When someone sneezes or coughs, a parent is wary of the child catching the flu and instinctively moves the child away. One such illness that can be contracted through direct contact or droplets from a sneeze or cough is the pneumococcal disease (pronounced “NEW – MO – KOK – CAL”).

What is the pneumococcal disease (PD)?

Pneumococcal disease (PD) is much more serious than the common flu. It’s a disease caused by the Streptococcus pneumoniae (pneumococcus) bacteria that can lead to serious conditions such as pneumonia (affecting lungs), meningitis (affecting the linings of the brain and spinal cord), bacteraemia (affecting the blood), acute otitis media (affecting the middle ear) and sinusitis (affecting the sinuses).

The symptoms vary depending on the body system affected and generally include fever, lethargy, drowsiness, irritability, chills with shaking or trembling, as well as chest pain, coughing, shortness of breath, rapid breathing and increased heart rate.

As the symptoms are somewhat similar to those of flu, the diagnosis of pneumococcal disease is not as straightforward. If the symptoms persist despite treatment, a repeat consultation or further investigations may be warranted.

Who is susceptible to pneumococcal disease?

Susceptibility to PD is higher among:

  1. Infants and young children below 5 years of age
  2. Children attending infant care or child care centres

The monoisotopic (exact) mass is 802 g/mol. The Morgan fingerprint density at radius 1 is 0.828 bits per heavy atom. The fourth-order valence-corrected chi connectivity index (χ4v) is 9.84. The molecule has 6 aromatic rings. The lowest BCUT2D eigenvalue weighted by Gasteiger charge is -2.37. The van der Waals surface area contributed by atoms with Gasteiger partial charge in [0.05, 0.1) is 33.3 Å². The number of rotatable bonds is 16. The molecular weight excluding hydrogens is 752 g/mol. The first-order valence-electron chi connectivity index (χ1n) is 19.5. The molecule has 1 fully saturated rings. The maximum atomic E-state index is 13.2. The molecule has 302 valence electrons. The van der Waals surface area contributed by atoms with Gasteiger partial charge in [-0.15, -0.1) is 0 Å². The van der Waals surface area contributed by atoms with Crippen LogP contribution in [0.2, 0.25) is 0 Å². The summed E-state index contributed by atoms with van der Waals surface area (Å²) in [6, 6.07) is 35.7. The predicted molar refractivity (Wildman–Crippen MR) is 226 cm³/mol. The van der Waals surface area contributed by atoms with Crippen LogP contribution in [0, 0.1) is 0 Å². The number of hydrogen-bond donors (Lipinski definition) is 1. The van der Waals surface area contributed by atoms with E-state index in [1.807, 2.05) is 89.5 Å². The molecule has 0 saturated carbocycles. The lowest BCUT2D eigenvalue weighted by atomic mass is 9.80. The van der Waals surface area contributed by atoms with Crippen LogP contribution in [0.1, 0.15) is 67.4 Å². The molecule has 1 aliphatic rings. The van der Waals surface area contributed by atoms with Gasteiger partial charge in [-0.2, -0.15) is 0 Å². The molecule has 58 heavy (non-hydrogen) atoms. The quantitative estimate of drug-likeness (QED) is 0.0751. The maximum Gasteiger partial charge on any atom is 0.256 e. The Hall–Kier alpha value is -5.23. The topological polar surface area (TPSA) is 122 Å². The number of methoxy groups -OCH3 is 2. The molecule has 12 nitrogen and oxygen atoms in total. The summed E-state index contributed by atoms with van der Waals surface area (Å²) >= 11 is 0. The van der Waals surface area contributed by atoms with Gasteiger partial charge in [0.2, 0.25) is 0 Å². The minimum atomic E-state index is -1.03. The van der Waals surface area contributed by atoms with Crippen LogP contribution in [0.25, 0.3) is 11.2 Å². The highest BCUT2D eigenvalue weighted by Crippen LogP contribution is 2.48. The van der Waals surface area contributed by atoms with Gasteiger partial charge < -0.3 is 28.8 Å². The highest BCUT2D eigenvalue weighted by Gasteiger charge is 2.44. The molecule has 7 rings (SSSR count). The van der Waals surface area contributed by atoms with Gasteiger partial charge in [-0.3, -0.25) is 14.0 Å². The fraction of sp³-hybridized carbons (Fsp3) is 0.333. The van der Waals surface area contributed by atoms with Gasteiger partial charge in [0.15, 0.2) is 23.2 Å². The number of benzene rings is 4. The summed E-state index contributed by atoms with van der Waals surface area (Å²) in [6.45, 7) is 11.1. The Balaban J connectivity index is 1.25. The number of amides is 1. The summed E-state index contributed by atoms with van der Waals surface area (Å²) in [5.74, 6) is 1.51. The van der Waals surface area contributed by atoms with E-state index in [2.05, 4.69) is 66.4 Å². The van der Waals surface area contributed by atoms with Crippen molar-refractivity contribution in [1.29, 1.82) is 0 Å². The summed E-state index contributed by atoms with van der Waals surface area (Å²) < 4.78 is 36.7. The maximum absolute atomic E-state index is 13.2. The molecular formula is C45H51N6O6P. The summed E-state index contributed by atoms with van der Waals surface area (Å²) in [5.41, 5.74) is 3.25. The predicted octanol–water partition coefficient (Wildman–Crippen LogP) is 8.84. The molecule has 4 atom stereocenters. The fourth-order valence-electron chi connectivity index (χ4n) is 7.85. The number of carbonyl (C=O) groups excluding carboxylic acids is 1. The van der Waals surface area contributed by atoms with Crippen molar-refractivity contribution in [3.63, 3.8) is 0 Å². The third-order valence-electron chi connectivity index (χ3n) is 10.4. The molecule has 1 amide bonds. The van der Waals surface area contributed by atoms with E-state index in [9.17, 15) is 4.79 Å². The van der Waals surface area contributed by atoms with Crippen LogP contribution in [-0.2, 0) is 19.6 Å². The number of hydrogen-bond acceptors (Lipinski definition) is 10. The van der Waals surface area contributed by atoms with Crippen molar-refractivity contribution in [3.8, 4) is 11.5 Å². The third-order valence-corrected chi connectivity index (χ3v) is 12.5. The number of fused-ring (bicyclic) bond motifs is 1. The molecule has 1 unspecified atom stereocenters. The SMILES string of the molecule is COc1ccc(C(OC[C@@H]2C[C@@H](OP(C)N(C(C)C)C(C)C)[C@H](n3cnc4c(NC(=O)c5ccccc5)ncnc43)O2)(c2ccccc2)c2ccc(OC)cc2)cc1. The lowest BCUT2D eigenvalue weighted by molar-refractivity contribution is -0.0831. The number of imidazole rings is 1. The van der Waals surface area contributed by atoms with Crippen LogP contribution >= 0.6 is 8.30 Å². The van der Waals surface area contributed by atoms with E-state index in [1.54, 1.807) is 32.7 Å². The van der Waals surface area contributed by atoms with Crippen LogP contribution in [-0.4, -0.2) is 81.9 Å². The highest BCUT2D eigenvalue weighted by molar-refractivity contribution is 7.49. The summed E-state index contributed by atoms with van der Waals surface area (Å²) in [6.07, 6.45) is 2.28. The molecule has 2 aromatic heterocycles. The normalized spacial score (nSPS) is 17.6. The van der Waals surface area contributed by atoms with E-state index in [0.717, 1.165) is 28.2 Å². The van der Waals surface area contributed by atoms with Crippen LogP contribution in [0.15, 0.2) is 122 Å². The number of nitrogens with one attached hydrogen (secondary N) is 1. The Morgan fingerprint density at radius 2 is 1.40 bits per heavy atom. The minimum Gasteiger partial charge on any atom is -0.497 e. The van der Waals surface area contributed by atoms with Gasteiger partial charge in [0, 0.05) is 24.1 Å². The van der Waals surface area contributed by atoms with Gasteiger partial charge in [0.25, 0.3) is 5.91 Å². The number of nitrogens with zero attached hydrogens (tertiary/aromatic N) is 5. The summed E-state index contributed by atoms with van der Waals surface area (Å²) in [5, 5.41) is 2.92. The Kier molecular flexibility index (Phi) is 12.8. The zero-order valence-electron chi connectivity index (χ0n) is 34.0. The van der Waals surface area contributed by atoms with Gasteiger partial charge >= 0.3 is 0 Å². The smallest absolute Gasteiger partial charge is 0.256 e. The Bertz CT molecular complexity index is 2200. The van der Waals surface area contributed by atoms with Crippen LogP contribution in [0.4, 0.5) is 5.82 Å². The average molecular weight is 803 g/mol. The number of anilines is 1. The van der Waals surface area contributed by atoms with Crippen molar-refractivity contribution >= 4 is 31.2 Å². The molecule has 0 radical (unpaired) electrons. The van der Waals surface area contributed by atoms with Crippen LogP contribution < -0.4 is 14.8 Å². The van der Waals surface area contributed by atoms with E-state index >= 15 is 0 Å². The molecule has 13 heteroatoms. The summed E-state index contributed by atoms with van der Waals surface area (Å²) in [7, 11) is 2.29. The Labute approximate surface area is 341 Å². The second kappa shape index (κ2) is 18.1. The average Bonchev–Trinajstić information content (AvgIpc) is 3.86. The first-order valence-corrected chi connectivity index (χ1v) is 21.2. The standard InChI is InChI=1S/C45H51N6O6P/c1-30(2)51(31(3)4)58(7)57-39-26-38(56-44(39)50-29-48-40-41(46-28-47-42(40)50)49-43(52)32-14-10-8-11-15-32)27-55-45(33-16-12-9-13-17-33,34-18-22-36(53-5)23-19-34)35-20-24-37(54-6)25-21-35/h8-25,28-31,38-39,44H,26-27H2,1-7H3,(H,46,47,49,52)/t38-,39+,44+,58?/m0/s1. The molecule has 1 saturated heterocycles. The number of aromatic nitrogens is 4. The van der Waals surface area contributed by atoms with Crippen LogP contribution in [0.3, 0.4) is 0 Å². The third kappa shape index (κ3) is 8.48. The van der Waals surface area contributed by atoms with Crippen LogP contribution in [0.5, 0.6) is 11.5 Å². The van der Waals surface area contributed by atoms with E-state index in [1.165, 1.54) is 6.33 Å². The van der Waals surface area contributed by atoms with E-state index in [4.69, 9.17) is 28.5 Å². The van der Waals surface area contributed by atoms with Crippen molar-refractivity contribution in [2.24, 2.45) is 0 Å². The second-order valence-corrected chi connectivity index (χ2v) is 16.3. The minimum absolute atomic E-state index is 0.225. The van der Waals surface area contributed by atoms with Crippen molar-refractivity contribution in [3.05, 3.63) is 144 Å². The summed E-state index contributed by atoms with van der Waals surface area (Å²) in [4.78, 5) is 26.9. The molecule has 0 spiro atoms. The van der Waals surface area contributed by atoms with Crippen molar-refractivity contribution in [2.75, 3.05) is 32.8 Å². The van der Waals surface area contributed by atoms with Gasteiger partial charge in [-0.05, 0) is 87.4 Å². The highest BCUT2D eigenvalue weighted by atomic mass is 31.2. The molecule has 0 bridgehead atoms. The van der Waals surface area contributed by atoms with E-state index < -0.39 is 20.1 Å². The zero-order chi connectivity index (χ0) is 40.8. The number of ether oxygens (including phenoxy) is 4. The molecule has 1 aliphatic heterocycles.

3. Children with weaker immune systems due to chronic medical conditions
  4. Children with a history of middle ear infection; and
  5. Adults older than 65 years

Complications caused by pneumococcal disease

Dr Thoon Koh Cheng, Head and Senior Consultant at the Infectious Disease Service, KK Women’s and Children’s Hospital (KKH), a member of the SingHealth group, explained that complications among children with pneumococcal disease can range from meningitis to pneumonia and even death in some cases. PD also carries a risk of lifelong complications such as hearing loss, mental, speech or movement disability, or decreased exercise tolerance. The cost and hassle associated with a pneumococcal vaccination cannot compare to hospitalisation costs and the pain and suffering that an infection inflicts on the child and the parents.

The good news is, pneumococcal disease (PD) can be prevented through vaccination. Read on to learn more about the PD vaccine.

Ref: S13